Tyreek Duren and the Explorers made quick work of Penn State in the second half. - Howard Smith-US PRESSWIRE
La Salle's explosive backcourt was too much for the Nittany Lions.
Heading into this game, questions loomed on how PSU's Frazier-less backcourt would match-up with the Explorers' counterparts. While Penn State hung in for the first 25 minutes, La Salle's duo of Ramon Galloway and Tyreek Duren were simply too much for Penn State to contain. Without Frazier's speed on defense, the Lions lacked any capable resistance to Duren's penetration, forcing the Lions to play most of the game in zone.
That didn't go over so well as the Explorers were money from the lottery line all night long. La Salle made eight 3-pointers in both halves and finished the game 16-29 (55%) from behind the arc. You are never going to win a basketball when surrendering that kind of production from behind the arc.
La Salle was able to penetrate the middle of Penn State's defense all game long, regardless of what looks the Lions threw at them. The Explorers' bigs, particularly Steve Zack, did a phenomenal job navigating the ball through the zone for outside jumpers. They only turned the ball over four times as Penn State was incapable of pressuring the rock against the bigger, quicker Explorers. Tyreek Duren was unstoppable as he went for a career-high 29 points. Once they got their confidence, Penn State simply wilted away in the 2nd half as the offense was nowhere near capable of keeping pace with that kind of production.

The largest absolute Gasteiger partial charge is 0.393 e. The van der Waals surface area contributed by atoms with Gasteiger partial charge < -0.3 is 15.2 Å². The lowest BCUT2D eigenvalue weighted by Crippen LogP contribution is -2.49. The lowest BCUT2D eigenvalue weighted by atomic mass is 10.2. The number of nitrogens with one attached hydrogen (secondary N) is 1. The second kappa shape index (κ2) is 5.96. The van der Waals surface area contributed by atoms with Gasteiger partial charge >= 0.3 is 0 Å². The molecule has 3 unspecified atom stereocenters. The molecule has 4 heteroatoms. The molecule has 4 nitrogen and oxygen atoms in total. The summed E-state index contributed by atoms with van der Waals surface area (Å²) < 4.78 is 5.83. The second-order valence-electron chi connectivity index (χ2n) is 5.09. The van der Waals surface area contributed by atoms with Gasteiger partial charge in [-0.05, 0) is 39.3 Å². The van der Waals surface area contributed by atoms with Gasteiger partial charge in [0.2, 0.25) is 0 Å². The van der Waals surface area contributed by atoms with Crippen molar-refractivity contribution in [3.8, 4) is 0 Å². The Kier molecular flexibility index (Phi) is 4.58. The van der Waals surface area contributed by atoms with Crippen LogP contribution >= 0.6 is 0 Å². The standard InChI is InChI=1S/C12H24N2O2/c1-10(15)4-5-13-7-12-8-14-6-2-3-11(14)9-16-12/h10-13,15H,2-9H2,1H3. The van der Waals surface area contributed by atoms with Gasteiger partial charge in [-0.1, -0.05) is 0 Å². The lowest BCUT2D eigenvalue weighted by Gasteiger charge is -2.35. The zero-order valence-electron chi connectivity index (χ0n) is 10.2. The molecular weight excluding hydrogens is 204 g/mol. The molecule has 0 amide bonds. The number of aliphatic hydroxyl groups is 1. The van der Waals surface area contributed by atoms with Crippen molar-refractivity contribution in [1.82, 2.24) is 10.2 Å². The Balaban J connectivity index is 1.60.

For the first 25 minutes, however, they gave it their best shot thanks to an inspired effort from Ross Travis and even Sasa Borovnjak. The ensuing circus that is Penn State's frontcourt took another turn as Borovnjak came off the bench and nearly logged a double-double. His eight first half points were crucial to keeping pace with the Explorers. He scored back-to-back buckets that gave Penn State some momentum heading into the lockerroom, cutting a once 10-point La Salle lead down to 4 at halftime. Borovnjak's production kept Graham on the bench, as he was a non-factor throughout the game.
Travis continued to build on his newfound offensive aggression, getting to the rim and displaying great confidence. He scored 12 points on 6-10 shooting to along with 8 rebounds, although he also faded a bit in the second half.
Jermaine Marshall led the team in scoring once again with 19 points, as he continues to step up to help fill Frazier's void. Newbill didn't have the greatest homecoming, but did an admirable job handling the ball against pesky ball pressure from La Salle's guards. Chambers wasn't particularly thrilled with the hand-checking they were allowed to get away with and it boiled over to a Hightower-Chamber confrontation that led to Pat's first technical of the year.
What might get lost to fans, but certainly not to the players, was La Salle's Lewis Luval's classless three-pointer with 3 seconds left with the Explorers up 22. Instead of running out the clock, the freshmen wanted his moment much to the chagrin of his coach, Dr. Gianninni. It probably wasn't the smartest of ideas as Penn State surely will remember the act, as La Salle visits the BJC next season.
Surely there are brighter days ahead for this program, but with the roster they are fielding now, there just isn't many ways for this team to win without everyone contributing. When three players of your 7-man rotation gives you next to nothing, that's going to leave you in a world of hurt (or a 25-point loss to an underrated A-10 club).
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